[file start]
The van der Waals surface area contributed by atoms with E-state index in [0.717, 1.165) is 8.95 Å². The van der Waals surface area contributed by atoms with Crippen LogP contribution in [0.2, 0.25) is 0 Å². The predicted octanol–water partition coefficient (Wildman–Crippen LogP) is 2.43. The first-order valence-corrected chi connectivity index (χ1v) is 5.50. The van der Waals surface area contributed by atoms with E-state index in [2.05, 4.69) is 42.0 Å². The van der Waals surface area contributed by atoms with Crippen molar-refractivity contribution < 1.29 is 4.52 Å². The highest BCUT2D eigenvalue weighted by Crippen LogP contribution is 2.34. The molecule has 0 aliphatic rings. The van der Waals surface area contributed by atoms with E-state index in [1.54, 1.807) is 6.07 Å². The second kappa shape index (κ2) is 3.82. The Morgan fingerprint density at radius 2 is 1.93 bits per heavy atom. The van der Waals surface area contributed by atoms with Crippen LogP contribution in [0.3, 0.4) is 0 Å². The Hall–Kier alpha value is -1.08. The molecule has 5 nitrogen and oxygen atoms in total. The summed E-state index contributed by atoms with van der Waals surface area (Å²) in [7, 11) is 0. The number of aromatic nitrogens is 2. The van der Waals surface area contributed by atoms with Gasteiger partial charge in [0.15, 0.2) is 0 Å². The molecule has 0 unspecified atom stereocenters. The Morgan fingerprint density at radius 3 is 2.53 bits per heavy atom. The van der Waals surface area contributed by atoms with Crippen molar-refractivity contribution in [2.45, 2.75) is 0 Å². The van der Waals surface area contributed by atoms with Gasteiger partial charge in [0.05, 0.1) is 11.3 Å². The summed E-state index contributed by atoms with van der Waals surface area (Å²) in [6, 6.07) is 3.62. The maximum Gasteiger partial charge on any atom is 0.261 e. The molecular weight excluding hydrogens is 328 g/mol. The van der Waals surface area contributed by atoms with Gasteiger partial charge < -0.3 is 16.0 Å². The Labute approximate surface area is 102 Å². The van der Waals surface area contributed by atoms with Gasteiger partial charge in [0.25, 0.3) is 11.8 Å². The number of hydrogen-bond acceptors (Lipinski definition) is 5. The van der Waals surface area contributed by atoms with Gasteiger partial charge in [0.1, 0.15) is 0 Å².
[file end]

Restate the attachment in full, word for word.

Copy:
The van der Waals surface area contributed by atoms with E-state index in [0.717, 1.165) is 8.95 Å². The van der Waals surface area contributed by atoms with Crippen LogP contribution in [0.2, 0.25) is 0 Å². The predicted octanol–water partition coefficient (Wildman–Crippen LogP) is 2.43. The first-order valence-corrected chi connectivity index (χ1v) is 5.50. The van der Waals surface area contributed by atoms with E-state index in [2.05, 4.69) is 42.0 Å². The van der Waals surface area contributed by atoms with Crippen molar-refractivity contribution < 1.29 is 4.52 Å². The highest BCUT2D eigenvalue weighted by Crippen LogP contribution is 2.34. The molecule has 0 aliphatic rings. The van der Waals surface area contributed by atoms with E-state index in [1.54, 1.807) is 6.07 Å². The second kappa shape index (κ2) is 3.82. The Morgan fingerprint density at radius 2 is 1.93 bits per heavy atom. The van der Waals surface area contributed by atoms with Crippen LogP contribution in [0.3, 0.4) is 0 Å². The Hall–Kier alpha value is -1.08. The molecule has 5 nitrogen and oxygen atoms in total. The summed E-state index contributed by atoms with van der Waals surface area (Å²) in [7, 11) is 0. The number of aromatic nitrogens is 2. The van der Waals surface area contributed by atoms with Gasteiger partial charge in [0.15, 0.2) is 0 Å². The molecule has 0 unspecified atom stereocenters. The Morgan fingerprint density at radius 3 is 2.53 bits per heavy atom. The van der Waals surface area contributed by atoms with Crippen molar-refractivity contribution in [2.45, 2.75) is 0 Å². The van der Waals surface area contributed by atoms with Gasteiger partial charge in [0.05, 0.1) is 11.3 Å². The summed E-state index contributed by atoms with van der Waals surface area (Å²) in [6, 6.07) is 3.62. The maximum Gasteiger partial charge on any atom is 0.261 e. The molecular weight excluding hydrogens is 328 g/mol. The van der Waals surface area contributed by atoms with Gasteiger partial charge < -0.3 is 16.0 Å². The Labute approximate surface area is 102 Å². The van der Waals surface area contributed by atoms with Gasteiger partial charge in [0.25, 0.3) is 11.8 Å². The number of hydrogen-bond acceptors (Lipinski definition) is 5. The van der Waals surface area contributed by atoms with Gasteiger partial charge in [0.1, 0.15) is 0 Å².